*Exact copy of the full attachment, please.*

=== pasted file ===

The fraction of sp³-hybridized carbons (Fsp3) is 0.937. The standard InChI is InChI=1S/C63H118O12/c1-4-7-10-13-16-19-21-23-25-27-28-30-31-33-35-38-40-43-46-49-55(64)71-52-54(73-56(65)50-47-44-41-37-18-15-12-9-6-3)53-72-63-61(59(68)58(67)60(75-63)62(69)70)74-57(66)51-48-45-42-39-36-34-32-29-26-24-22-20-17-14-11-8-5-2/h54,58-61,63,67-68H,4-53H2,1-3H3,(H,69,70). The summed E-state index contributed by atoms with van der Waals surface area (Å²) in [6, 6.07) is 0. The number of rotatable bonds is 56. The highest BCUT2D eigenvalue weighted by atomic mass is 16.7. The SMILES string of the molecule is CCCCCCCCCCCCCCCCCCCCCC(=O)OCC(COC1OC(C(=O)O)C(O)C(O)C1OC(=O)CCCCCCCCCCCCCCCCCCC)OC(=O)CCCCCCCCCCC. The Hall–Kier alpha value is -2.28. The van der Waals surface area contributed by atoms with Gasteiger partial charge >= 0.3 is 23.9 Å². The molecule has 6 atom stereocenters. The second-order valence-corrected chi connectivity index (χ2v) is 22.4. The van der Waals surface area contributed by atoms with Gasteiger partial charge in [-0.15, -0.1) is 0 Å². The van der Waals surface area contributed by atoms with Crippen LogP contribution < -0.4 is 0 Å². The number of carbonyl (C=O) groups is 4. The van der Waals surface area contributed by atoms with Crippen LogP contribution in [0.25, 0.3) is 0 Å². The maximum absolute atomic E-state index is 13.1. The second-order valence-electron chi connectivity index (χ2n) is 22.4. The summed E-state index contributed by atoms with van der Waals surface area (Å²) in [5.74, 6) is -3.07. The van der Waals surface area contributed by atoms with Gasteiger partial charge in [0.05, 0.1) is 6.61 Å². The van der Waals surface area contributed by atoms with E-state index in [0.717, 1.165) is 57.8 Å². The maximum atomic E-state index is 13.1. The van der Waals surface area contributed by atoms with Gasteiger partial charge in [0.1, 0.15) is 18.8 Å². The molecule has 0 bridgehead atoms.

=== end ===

The fraction of sp³-hybridized carbons (Fsp3) is 0.937. The standard InChI is InChI=1S/C63H118O12/c1-4-7-10-13-16-19-21-23-25-27-28-30-31-33-35-38-40-43-46-49-55(64)71-52-54(73-56(65)50-47-44-41-37-18-15-12-9-6-3)53-72-63-61(59(68)58(67)60(75-63)62(69)70)74-57(66)51-48-45-42-39-36-34-32-29-26-24-22-20-17-14-11-8-5-2/h54,58-61,63,67-68H,4-53H2,1-3H3,(H,69,70). The summed E-state index contributed by atoms with van der Waals surface area (Å²) in [6, 6.07) is 0. The number of rotatable bonds is 56. The highest BCUT2D eigenvalue weighted by atomic mass is 16.7. The SMILES string of the molecule is CCCCCCCCCCCCCCCCCCCCCC(=O)OCC(COC1OC(C(=O)O)C(O)C(O)C1OC(=O)CCCCCCCCCCCCCCCCCCC)OC(=O)CCCCCCCCCCC. The Hall–Kier alpha value is -2.28. The van der Waals surface area contributed by atoms with Gasteiger partial charge >= 0.3 is 23.9 Å². The molecule has 6 atom stereocenters. The second-order valence-corrected chi connectivity index (χ2v) is 22.4. The van der Waals surface area contributed by atoms with Gasteiger partial charge in [-0.15, -0.1) is 0 Å². The van der Waals surface area contributed by atoms with Crippen LogP contribution < -0.4 is 0 Å². The number of carbonyl (C=O) groups is 4. The van der Waals surface area contributed by atoms with Crippen LogP contribution in [0.25, 0.3) is 0 Å². The maximum absolute atomic E-state index is 13.1. The second-order valence-electron chi connectivity index (χ2n) is 22.4. The summed E-state index contributed by atoms with van der Waals surface area (Å²) in [5.74, 6) is -3.07. The van der Waals surface area contributed by atoms with Gasteiger partial charge in [0.05, 0.1) is 6.61 Å². The van der Waals surface area contributed by atoms with E-state index in [0.717, 1.165) is 57.8 Å². The maximum atomic E-state index is 13.1. The van der Waals surface area contributed by atoms with Gasteiger partial charge in [0.1, 0.15) is 18.8 Å². The molecule has 0 bridgehead atoms.